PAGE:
In a bid to make it attractive to deploy its security software in virtual machine environments, McAfee Monday disclosed a cut-rate pricing strategy for its server-based software products when used on VMware ESX servers.
Packaged as server security suite called "McAfee Total Protection for Virtualization," McAfee's VirusScan Enterprise, AntiSpyware Enterprise and Host Intrusion Prevention software will be sold by year-end in a bundle that could net customers using VMware servers a 50 percent discount or more compared with traditional server deployment.
"Instead of charging per virtual machine, we'll only be charging per physical machine," says Kenneth Tom, senior product marketing manager for virtualization.
Since McAfee reckons that companies typically install anywhere from six to 12 virtual machines per physical server, buying the Total Protection for Virtualization package would be much less expensive than purchasing the server security software for each virtual machine.
McAfee may have a similar package for other virtual machine servers in the future, including Citrix XenSource and Microsoft Hyper-V, Tom says.
With one exception, the McAfee Total Protection for Virtualization will contain basically the same Windows- and Linux-based security software for malware and intrusion prevention McAfee has on the market today. The one new product is McAfee VirusScan Enterprise for Offline Virtual Images. This server-based product is intended to ensure that malware and patching updates are being made to VMware virtual machine images stored offline.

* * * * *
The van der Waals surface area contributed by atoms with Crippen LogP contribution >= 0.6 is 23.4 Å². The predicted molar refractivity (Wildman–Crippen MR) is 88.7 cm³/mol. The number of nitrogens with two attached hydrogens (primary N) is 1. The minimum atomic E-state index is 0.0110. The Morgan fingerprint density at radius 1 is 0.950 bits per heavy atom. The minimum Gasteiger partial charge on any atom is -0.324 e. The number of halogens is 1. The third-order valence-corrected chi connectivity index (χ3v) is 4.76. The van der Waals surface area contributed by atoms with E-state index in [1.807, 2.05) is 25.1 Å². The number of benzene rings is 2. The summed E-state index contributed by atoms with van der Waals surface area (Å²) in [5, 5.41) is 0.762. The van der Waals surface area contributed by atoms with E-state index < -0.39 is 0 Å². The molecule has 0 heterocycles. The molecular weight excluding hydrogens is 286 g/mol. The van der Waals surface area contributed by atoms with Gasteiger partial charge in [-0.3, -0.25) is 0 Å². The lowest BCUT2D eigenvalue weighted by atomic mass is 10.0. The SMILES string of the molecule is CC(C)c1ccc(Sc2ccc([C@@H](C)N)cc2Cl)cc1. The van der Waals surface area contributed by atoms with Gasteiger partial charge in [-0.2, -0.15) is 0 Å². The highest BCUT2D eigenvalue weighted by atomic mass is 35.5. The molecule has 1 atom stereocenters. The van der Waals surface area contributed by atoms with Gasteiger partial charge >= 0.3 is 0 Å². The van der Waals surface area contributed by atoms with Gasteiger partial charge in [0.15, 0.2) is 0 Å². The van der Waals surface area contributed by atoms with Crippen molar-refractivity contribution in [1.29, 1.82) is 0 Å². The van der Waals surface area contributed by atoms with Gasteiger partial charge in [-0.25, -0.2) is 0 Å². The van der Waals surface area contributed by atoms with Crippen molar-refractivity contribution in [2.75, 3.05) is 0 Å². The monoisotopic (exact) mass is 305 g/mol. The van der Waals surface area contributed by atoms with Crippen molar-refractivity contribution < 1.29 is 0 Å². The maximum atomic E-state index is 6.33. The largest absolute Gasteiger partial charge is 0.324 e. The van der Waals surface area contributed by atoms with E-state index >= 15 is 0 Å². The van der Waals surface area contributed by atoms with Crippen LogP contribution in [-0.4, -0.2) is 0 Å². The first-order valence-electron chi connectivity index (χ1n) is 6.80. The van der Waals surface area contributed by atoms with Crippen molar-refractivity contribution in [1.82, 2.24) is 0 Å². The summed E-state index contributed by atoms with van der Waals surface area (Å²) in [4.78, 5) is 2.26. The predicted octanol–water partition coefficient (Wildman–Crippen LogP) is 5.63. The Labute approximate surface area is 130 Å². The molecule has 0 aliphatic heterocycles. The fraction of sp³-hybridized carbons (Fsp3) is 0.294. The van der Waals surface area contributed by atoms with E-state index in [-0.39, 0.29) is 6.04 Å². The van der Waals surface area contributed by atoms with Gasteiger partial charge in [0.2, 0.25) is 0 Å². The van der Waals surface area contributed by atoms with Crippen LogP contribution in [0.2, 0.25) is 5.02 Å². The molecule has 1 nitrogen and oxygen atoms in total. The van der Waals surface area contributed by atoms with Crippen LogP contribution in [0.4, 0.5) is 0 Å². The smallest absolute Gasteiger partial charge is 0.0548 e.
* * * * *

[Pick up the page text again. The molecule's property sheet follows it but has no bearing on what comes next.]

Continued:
"These offline images, whether kept for disaster recovery or a testing environment, can fall behind in patches," Tom says.
With the McAfee offline images product, network managers could scan and clean these images without having to bring the images online. Like the rest of the virtualization suite, this would all be controlled through McAfee's existing ePolicy Orchestrator management console.
McAfee acknowledges the next transformation for security in VMware environments is expected to come with the VMsafe technology from VMware, which would give security vendors access to the VMware hypervisor and eliminate the need to run multiple instances of security software to protect each virtual machine.
While VMsafe was announced by VMware last February, McAfee doesn't anticipate the technology being ready to make it into the McAfee Total Protection for Virtualization suite by year-end.